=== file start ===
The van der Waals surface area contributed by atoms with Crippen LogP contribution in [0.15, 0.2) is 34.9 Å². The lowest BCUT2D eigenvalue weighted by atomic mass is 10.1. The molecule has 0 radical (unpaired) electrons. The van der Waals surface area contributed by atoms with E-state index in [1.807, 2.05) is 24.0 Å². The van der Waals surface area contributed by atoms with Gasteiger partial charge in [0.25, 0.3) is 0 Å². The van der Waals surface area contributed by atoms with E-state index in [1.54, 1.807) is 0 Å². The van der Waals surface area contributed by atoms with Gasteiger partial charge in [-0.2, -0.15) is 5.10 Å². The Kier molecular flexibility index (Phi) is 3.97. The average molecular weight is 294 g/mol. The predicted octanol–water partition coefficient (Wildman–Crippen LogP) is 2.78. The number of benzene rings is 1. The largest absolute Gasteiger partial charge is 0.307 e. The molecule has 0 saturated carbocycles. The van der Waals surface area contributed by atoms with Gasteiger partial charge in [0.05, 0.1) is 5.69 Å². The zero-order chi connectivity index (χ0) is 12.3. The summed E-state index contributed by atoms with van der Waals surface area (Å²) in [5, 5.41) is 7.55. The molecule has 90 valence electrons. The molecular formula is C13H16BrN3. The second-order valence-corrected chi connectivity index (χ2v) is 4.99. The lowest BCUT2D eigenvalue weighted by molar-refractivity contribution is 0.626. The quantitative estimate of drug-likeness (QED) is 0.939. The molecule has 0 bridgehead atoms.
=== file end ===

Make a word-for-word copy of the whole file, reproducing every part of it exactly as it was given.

The van der Waals surface area contributed by atoms with Crippen LogP contribution in [0.15, 0.2) is 34.9 Å². The lowest BCUT2D eigenvalue weighted by atomic mass is 10.1. The molecule has 0 radical (unpaired) electrons. The van der Waals surface area contributed by atoms with E-state index in [1.807, 2.05) is 24.0 Å². The van der Waals surface area contributed by atoms with Gasteiger partial charge in [0.25, 0.3) is 0 Å². The van der Waals surface area contributed by atoms with E-state index in [1.54, 1.807) is 0 Å². The van der Waals surface area contributed by atoms with Gasteiger partial charge in [-0.2, -0.15) is 5.10 Å². The Kier molecular flexibility index (Phi) is 3.97. The average molecular weight is 294 g/mol. The predicted octanol–water partition coefficient (Wildman–Crippen LogP) is 2.78. The number of benzene rings is 1. The largest absolute Gasteiger partial charge is 0.307 e. The molecule has 0 saturated carbocycles. The van der Waals surface area contributed by atoms with Gasteiger partial charge in [0.05, 0.1) is 5.69 Å². The zero-order chi connectivity index (χ0) is 12.3. The summed E-state index contributed by atoms with van der Waals surface area (Å²) in [5, 5.41) is 7.55. The molecule has 90 valence electrons. The molecular formula is C13H16BrN3. The second-order valence-corrected chi connectivity index (χ2v) is 4.99. The lowest BCUT2D eigenvalue weighted by molar-refractivity contribution is 0.626. The quantitative estimate of drug-likeness (QED) is 0.939. The molecule has 0 bridgehead atoms.